The successful use of Yang-Mills theory to describe the strong interactions of elementary particles...
Who says it's successful? The nuclear force remains one of the unsolved problems in physics: "What is the nature of the nuclear force that binds protons and neutrons into stable nuclei and rare isotopes? What is the origin of simple patterns in complex nuclei?" Forces between quarks and gluons doesn't make up for that. Especially when the gluons in ordinary hadrons are virtual, and we've never ever seen a free quark.
depends on a subtle quantum mechanical property called the "mass gap" as we know: the quantum particles have positive masses, even though the classical waves travel at the speed of light.
IMHO quantum particles such as the electron have a positive mass whilst electromagnetic waves are massless because of E=mc². As Einstein said, "the mass of a body is a measure of its energy-content". When you trap a massless photon in a mirror-box, you increase the mass of that system. When you open the box, it's a radiating body that loses mass. See https://arxiv.org/abs/1508.06478 by van der Mark and (not the Nobel) 't Hooft. Think of photon momentum as resistance to change of motion for a wave moving linearly at c. Think of the extra mass of the mirror-box as resistance to change of motion for a wave going round and round at c. As for the mass gap, see Wikipedia:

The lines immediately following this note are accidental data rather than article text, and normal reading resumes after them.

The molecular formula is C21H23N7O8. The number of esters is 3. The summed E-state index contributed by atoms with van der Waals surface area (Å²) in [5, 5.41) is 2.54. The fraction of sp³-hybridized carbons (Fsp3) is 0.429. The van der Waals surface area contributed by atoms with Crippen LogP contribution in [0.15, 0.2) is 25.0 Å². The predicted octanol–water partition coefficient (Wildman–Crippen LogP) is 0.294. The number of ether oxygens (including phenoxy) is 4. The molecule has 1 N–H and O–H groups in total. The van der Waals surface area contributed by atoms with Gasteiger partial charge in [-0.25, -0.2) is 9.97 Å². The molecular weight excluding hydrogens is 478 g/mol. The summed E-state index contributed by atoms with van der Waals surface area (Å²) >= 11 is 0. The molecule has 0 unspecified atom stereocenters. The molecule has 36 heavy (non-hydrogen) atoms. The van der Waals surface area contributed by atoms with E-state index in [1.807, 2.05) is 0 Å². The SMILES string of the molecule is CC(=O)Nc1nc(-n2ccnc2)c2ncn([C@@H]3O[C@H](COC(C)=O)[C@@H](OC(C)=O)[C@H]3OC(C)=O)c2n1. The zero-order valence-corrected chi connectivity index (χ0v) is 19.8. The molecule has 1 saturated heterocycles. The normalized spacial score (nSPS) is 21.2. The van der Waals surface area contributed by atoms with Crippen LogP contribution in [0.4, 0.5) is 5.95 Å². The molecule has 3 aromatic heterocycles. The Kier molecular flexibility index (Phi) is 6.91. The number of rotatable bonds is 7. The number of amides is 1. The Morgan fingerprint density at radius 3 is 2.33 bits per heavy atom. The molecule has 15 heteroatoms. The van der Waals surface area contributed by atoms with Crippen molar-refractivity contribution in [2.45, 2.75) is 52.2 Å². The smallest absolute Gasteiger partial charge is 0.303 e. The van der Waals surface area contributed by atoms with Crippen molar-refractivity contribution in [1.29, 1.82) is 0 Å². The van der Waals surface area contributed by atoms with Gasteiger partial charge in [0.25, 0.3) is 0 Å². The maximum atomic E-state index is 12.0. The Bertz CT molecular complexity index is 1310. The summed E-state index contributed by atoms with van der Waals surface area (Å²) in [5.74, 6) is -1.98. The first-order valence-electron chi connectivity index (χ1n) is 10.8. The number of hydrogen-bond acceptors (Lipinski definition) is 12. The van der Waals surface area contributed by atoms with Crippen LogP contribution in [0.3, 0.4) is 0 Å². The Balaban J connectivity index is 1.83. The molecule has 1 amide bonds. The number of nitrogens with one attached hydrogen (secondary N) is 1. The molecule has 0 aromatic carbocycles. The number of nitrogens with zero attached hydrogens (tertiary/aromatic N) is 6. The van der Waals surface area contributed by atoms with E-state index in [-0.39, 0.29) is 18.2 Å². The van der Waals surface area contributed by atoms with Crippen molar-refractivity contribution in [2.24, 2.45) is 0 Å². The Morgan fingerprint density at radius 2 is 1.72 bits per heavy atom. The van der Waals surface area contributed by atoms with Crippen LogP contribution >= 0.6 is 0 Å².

"the mass gap is the difference in energy between the lowest energy state, the vacuum, and the next lowest energy state. The energy of the vacuum is zero by definition and assuming that all energy states can be thought of as particles in plane-waves, the mass gap is the mass of the lightest".
It's not a good idea to make assumptions in physics. An electron is a spinor. We can diffract electrons. The wave nature of matter is not in doubt. But an electron isn't going past you at c like a photon. Check out Hans Ohanian’s 1984 paper what is spin? Pair production works the way that it does and the electron has the mass it has for a good reason. However that isn't part of the standard model.
Now, my question is, this property has been discovered experimentally and computationally; but how can it be understood from a theoretical point of view?
By looking outside the standard model. In particular I'd say it's important to appreciate that space has particular properties associated with E=hf electromagnetic waves. And that in atomic orbitals electrons exist as standing waves. So the mass gap concerns the way in pair production you form an electromagnetic wave into a spin ½ standing-wave spinor called the electron. The standard model doesn't tell you anything about this, so you end up in something of a catch-22 situation. To understand something in the standard model, you have to understand something that isn't in the standard model, and is arguably in conflict with it.